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Diamond Glass - Part 3
DIAMOND GLASS - Part 3
PONY: These ruffled bowls do not appear in our midst nearly as often as Peacocks; or perhaps you have noticed that? (smile) Diamond Glass Co. introduced their pastel green carnival in 1921, which clearly places this design within their realm. Pony is a simple pattern, but well-done in the 8”-9” size bowls, which may have 6, 8 or rarely 10 ruffles. Rarer still, are some 12 ruffle bowls.
The high relief Pony head is clearly defined, leaving an intaglio effect on the underside within the collar base. Amethyst bowls are more difficult to locate than marigold. The highly prized ice green examples usually offer a somewhat stretched, or onion-skin appearance to the iridescence. Pastel lavender and aqua with marigold overlay are other reported colors. Since some examples in delicate shades of iridized pink are known, this places production by Diamond into the 1928 -1929 timeframe, when Afterglow was included in their line. (We will discuss Afterglow in coming segments). Ice cream shaped Pony bowls in amethyst, marigold and ice green are much more difficult to obtain than the ruffled examples.
The plate form has been reported in both marigold and amethyst. Confusing issue: There are both satin and “radium” finishes found within this pattern! Another “issue”: Some examples are known to lack the intaglio effect on the underside. Instead, the area across the collar base is “smooth”. Where large sums of money are concerned: You should exercise extreme caution when considering both the ruffled bowl and the plate in marigold and amethyst. In the early 1980s, L.G. Wright reproduced amethyst examples with a mirror-like, gaudy iridescent result, along with marigold examples which are quite nicely done. You must judge for yourselves.
Stippled Rambler Rose
STIPPLED RAMBLER ROSE: The lack of examples known in this footed nut bowl presents a problematic scenario which does not resolve itself over time. Thought to be of Diamond manufacture, there is no real evidence which leads to that conclusion. Not found in any Diamond Glass catalogs, nor wholesale products catalogs of the carnival glass period, we only have the resemblance of shape found in the Grape Delight nut bowl to rely on for identification. Shape alone does not constitute reliable attribution. There are said to be a couple of cobalt blue bowls, but marigold is the “usual” color. Quite honestly, we have seen neither in our nearly forty years of looking for carnival glass. Perhaps some of our viewers have more updated information about the production source?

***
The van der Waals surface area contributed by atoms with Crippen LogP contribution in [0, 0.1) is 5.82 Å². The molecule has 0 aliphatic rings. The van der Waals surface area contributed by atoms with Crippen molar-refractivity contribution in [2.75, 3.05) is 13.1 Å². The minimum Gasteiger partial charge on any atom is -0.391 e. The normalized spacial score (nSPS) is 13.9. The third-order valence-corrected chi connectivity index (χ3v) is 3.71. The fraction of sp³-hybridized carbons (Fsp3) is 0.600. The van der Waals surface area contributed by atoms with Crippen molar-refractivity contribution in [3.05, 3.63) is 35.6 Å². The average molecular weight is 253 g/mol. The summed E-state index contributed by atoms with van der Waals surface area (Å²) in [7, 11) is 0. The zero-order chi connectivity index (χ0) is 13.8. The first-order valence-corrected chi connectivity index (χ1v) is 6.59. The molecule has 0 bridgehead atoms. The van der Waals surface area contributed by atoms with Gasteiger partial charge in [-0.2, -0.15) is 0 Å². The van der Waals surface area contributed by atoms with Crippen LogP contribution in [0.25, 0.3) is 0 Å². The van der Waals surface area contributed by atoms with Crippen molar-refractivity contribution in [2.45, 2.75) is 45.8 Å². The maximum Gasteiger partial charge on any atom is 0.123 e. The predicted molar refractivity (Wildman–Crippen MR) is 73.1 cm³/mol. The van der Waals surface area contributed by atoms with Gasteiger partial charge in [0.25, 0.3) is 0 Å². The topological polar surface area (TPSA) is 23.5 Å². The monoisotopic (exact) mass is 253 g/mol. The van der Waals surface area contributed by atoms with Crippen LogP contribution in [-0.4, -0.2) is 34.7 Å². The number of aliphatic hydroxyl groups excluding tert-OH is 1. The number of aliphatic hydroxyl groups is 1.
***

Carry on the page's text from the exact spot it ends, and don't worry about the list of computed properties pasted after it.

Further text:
STORK in RUSHES Mugs: are probably the most familiar shape within this design. They offer the LATTICE BAND at the top and base and are easily found in marigold. From there the hunt becomes more difficult. They are scarce in amethyst; more so in lavender. Cobalt blue mugs are rare.
We are quite pleased to display the two most sought after colors, along with being the most rare; aqua and powder blue, each with marigold overlay.
STORK in RUSHES Tumblers: BEADED type is known in marigold, amethyst and cobalt blue. LATTICE BAND type is found in marigold, amethyst and cobalt blue.
STORK in RUSHES Reproductions: The beaded version of the water set, along with the creamer, spooner, and covered sugar were reproduced in marigold by L.G. Wright. They are well-done, and the trademark is clearly shown on the base (so long as it has NOT been ground off, leaving a slightly “sandy” area.) The master berry bowl was also reproduced in purple.
SUMMER DAYS Vase: Written accounts of conflicting uses/manufacturers appear in various carnival glass books. The FIRST account by Angela Hallam directs that she spoke with a glassworker in England who had worked for a time, helping to produce this very vase. Perhaps this is true? In any case, our FULL attention MUST be directed to the stature of this VASE. Our sense that the very design of the flower spray in the upright position dictates its intended use! Matter of fact: there is strong indication that the artist who conceived Stippled Rambler Rose, might have also had a hand in designing this vase.
As with many of the production numbers from Diamond Glass Co. during the latter period of business during the `20s, scarcity is a factor. Changes in demand of the times, indicated need for departure from previous structure of “punch sets”, resulting in Stork in Rushes being produced without a base. Creatures of habit, and reluctant to change, some enterprising collector of early days decided that bowl just had to have a base! Books were being written about carnival glass and since ALL previous punch bowls had a base, he reached for the Summer Days, turned it upside down and took the first picture for future generations to emulate.
(There's always someone eager to lead us down the wrong path, if we allow it, right?)
Amethyst and marigold were standard fare for Diamond Glass items, but we are of firm conviction that both the punch bowl and this vase were never intended to mate up! Let's just allow them their rightful individual places in our displays. They're much prettier that way!
Dean & Diane Fry - 12/08
Should you care to contact the Frys, their email address is:
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